According to the National Domestic Violence Hotline, people will return to their abusers seven times on average. Let that sink in. If you’re feeling frustrated with yourself for returning to an abusive relationship, give yourself grace. Your desire to change and find safety speaks volumes about your resilience. Whatever reasons you have for returning to your abuser are valid, but your desire to leave is also valid. If you have a loved one who has repeatedly returned to an abuser, give them the support and patience they need. The emotional connections and attachments formed, even in difficult relationships, can be hard to break. In this blog, we’re going to talk about some of the common reasons people give for returning to their abuser. We also hope anyone who is living in domestic violence knows there are resources and support systems in place to help them leave. If you need help, the Central Arkansas Group Counseling team is here for you.
The fear an abuser may hurt you, a child, or other loved one if you leave can make people feel trapped in abusive relationships. In many cases, these fears are founded, which makes it even more difficult to leave for good. Your safety is essential, and there’s no shame in taking steps to keep yourself and your loved ones safe. It is dangerous to leave an abusive relationship, but there are support networks that can help you find a way to safely leave the situation.
In addition to fear for safety, people leaving an abusive relationship may also feel afraid of what their future holds. When we enter relationships, we wrap our hopes and dreams for the future up in our partnership. When that partnership ends, even if it’s abusive, that future we planned and hoped for ends too. This can be difficult to accept.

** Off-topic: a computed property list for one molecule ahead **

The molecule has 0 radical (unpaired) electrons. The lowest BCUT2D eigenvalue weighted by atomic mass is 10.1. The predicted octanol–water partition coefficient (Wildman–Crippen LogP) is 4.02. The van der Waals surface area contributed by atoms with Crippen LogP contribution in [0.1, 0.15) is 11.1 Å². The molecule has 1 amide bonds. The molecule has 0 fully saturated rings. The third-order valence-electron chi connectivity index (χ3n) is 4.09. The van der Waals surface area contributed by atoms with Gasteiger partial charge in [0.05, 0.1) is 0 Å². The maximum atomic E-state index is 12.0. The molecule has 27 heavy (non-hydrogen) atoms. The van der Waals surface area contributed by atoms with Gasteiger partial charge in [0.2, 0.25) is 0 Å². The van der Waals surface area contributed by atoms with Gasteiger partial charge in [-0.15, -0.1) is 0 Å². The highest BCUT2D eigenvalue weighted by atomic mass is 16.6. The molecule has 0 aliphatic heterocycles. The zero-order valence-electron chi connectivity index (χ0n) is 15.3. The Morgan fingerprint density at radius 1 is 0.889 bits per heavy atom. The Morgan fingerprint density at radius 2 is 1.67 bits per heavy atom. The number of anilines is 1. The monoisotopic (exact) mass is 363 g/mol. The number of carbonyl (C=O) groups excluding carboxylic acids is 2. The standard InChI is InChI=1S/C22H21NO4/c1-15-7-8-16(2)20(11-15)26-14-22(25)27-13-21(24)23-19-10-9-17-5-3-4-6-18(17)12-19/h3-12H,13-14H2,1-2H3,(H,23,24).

Believing the Abuser
People don’t find themselves in abusive relationships because they see a person clearly. Abusers are good at manipulating their partners. They will apologize, they will promise to change, they will convince their partners that they didn’t do anything wrong to begin with or it wasn’t that bad. They have many tricks to convince their partners to come back. This doesn’t make you weak. You love them and want to believe what they tell you. They are the problem.
One of the easiest ways abusers have of convincing their partners to stay is to make them believe the abuse is their fault. Abusers make their partners believe that, if they hadn’t done this, had done that, looked a certain way, remembered a forgotten detail, etc., the abuse wouldn’t have happened. This convinces the partner that they have control in the situation. If they’re willing to change, the abuse will end. This is a very effective tactic.
Do You Want to Build Your Support System & Leave for Good?
These are just a few of the top reasons why people return their abuser, and you likely have your own list of reasons you go back. They’re all valid, but if you’re ready to leave once and for all, the Central Arkansas Group Counseling team would love to be part of you support system. Get in touch with us today. We can offer therapy support as well as helping you connect with local domestic violence resources, so you can leave safely.